Payne was the granddaughter of slaves and the fifth child in a large family. When her father died at 46, her family struggled. She was a mediocre student but a big reader. She graduated from a small training college and took evening classes at the Northwestern University’s Medill School of Journalism.
She got her break in 1948, when she went to Japan to work as a hostess for a military services social club there. Payne allowed a Defender reporter to read her journal and take it back to Chicago with him. From it, the editors cobbled together an article about race relations that ran on the front page under this headline: “Says Japanese Girls Playing GIs for Suckers, ‘Chocolate Joe’ Used, Amused, Confused.” She was on her way.
Back in the states, and hired by the newspaper, she wrote articles about adoption by black families and about voter registration drives, among many other topics. She traveled widely, and The Defender played up her trips in its pages, calling her its “globe-trotting reporter.”
She faced a great deal of racism and often danger. While traveling in the South, she and other black journalists could not find hotels that would accommodate them and slept in private homes.
She became nearly as newsworthy as the stories she covered. She interviewed Martin Luther King Jr., Senator John F. Kennedy, Gen. William C. Westmoreland and Nelson Mandela. When Secretary of State Henry Kissinger’s staff was putting together a press pool for his trip to several African countries in 1976, Kissinger said to an aide: “You know that woman who gives me hell on CBS? Let’s ask her.”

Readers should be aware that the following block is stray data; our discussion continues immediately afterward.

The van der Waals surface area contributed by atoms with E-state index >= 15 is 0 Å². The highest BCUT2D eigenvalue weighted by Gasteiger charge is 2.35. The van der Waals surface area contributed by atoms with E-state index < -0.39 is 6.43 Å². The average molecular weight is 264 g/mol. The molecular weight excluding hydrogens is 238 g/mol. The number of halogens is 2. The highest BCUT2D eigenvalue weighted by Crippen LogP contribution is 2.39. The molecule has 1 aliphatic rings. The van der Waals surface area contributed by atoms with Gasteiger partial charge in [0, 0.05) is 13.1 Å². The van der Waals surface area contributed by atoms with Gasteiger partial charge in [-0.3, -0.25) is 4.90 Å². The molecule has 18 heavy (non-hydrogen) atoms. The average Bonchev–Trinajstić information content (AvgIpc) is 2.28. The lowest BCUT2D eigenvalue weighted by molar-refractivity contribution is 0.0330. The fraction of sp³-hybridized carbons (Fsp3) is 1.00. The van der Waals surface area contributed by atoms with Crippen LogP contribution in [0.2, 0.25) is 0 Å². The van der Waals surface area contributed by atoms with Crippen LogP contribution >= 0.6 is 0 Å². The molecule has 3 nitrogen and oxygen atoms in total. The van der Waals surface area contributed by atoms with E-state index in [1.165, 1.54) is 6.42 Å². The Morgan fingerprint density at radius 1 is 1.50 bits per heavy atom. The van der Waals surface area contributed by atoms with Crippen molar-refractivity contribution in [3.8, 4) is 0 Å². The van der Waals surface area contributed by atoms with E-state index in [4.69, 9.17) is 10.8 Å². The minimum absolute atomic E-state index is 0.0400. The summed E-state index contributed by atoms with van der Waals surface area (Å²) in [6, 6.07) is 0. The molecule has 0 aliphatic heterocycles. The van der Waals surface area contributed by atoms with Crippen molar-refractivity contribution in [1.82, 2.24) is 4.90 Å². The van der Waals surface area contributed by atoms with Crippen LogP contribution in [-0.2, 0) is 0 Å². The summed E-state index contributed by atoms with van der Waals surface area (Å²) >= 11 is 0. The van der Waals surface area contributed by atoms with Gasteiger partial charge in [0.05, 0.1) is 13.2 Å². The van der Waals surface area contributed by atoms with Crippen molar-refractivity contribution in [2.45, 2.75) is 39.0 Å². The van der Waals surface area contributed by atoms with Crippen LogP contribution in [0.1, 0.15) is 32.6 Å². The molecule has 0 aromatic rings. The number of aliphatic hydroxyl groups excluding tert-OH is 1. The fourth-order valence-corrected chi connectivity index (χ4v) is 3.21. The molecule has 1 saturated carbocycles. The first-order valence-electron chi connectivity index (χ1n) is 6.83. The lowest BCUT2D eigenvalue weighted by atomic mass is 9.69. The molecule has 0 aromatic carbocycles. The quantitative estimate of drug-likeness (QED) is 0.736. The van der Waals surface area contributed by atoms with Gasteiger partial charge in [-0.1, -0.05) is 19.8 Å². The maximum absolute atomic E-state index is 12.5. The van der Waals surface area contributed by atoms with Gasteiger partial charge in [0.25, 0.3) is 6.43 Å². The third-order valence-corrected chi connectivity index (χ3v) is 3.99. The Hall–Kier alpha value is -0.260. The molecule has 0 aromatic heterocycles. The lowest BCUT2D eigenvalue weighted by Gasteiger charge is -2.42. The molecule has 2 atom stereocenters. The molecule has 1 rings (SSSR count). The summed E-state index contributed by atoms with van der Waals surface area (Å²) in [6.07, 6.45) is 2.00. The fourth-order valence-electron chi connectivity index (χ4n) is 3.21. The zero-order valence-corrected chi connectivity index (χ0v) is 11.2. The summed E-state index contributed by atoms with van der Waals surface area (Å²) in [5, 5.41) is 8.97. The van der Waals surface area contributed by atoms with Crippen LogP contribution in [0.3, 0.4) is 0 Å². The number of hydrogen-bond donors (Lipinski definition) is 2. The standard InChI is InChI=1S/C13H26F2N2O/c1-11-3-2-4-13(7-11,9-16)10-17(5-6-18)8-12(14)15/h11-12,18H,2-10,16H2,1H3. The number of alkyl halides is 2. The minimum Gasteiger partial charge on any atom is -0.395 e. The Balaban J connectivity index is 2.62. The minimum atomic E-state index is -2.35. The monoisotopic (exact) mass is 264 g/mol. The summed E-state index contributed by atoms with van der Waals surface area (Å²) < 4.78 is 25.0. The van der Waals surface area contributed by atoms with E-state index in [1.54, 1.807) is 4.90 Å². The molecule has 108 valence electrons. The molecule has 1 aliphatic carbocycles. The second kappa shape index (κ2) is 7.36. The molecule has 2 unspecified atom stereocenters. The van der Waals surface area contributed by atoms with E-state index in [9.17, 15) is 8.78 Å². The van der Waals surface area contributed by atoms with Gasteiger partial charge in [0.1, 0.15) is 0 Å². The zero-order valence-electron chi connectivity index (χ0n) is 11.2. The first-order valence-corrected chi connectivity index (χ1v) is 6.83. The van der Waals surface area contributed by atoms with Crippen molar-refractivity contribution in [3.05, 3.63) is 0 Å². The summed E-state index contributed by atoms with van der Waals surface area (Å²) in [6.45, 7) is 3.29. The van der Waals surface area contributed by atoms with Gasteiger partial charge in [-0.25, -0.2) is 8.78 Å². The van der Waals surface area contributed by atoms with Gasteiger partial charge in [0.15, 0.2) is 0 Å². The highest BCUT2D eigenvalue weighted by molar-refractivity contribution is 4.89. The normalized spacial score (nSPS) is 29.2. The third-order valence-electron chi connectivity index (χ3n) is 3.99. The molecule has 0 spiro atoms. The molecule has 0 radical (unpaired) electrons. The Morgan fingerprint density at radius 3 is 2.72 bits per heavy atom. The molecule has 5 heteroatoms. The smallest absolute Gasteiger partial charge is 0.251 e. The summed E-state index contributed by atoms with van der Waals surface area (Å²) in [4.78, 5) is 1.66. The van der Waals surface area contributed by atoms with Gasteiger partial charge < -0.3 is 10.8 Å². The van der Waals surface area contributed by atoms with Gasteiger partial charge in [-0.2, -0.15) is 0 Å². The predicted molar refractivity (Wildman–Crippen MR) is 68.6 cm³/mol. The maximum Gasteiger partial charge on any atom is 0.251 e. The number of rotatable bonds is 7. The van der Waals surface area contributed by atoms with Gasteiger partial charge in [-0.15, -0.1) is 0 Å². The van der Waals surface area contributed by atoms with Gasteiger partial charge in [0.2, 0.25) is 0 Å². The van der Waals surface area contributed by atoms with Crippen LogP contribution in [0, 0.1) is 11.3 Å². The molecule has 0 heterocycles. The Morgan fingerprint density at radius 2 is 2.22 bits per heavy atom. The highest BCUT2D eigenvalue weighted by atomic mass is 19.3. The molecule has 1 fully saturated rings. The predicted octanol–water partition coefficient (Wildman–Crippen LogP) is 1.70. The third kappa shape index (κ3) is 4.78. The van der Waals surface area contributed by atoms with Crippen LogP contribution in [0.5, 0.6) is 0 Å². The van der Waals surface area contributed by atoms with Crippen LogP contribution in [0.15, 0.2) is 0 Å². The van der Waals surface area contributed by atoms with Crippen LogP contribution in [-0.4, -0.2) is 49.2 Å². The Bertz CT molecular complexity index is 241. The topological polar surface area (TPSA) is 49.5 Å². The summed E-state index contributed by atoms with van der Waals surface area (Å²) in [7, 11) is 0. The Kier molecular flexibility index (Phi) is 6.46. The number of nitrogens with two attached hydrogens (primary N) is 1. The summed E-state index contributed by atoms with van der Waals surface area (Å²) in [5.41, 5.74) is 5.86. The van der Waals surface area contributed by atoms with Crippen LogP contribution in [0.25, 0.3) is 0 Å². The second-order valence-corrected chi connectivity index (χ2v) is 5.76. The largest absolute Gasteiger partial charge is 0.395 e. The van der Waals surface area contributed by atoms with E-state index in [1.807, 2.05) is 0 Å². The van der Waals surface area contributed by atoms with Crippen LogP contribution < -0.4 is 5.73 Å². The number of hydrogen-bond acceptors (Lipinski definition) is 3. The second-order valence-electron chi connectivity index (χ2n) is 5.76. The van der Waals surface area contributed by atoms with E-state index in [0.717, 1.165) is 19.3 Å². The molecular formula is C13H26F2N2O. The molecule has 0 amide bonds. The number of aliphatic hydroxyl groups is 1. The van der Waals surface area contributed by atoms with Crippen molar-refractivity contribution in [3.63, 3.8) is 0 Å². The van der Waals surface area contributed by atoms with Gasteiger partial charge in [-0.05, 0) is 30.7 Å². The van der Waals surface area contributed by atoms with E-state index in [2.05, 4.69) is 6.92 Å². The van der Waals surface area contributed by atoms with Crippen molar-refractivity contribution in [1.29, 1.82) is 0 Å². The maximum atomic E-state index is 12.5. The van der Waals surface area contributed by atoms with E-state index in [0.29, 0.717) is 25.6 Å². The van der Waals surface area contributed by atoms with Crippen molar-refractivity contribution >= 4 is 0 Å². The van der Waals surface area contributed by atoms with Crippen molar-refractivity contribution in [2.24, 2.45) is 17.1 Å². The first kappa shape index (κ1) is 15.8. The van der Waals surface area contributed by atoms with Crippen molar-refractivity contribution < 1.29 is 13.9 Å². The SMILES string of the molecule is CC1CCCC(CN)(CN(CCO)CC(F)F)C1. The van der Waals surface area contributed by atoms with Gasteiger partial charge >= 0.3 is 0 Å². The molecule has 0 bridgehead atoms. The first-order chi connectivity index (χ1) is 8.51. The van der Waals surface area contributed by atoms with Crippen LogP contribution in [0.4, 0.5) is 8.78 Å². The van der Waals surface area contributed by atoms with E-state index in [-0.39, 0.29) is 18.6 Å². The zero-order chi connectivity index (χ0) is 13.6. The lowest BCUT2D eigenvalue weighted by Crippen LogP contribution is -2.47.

Ms. Payne was, unapologetically, an advocacy journalist. The NAACP, for example, helped her frame some of the questions she posed to Eisenhower. She also made errors in judgment. She regretted not criticizing the Vietnam War while covering black soldiers fighting in it. She remained devoted to Winnie Mandela after many began to pull away from her.
Ms. Payne was a better journalist than writer, if the samples of her prose Mr. Morris provides are any indication. She could be purple. But then, Mr. Morris’s own book is so strewn with clichés that it is sometimes painful to read. Brickbats are hurled, favor is curried, guns are stuck to, the kibosh is put on things, aces are discovered up sleeves.
I fear I’m becoming a bore on the topic of clichés. But it’s getting worse, not better, out there. What is wrong with editors that they can’t do writers that simplest of favors, that of pointing out their self-mutilating phrases? Perhaps you can’t get every one (though you can try), and some clichés are worse than others. The tone of Mr. Morris’s book is unnecessarily lowered by these phrases. Each, for the reader, is like biting down on a stone.
Yet “Eye on the Struggle” reads, and it’s a deep pleasure to meet Ethel Payne. “We are soul folks,” she declared in 1967, “and I am writing for soul brothers’ consumption.” Her own soul beams from this book.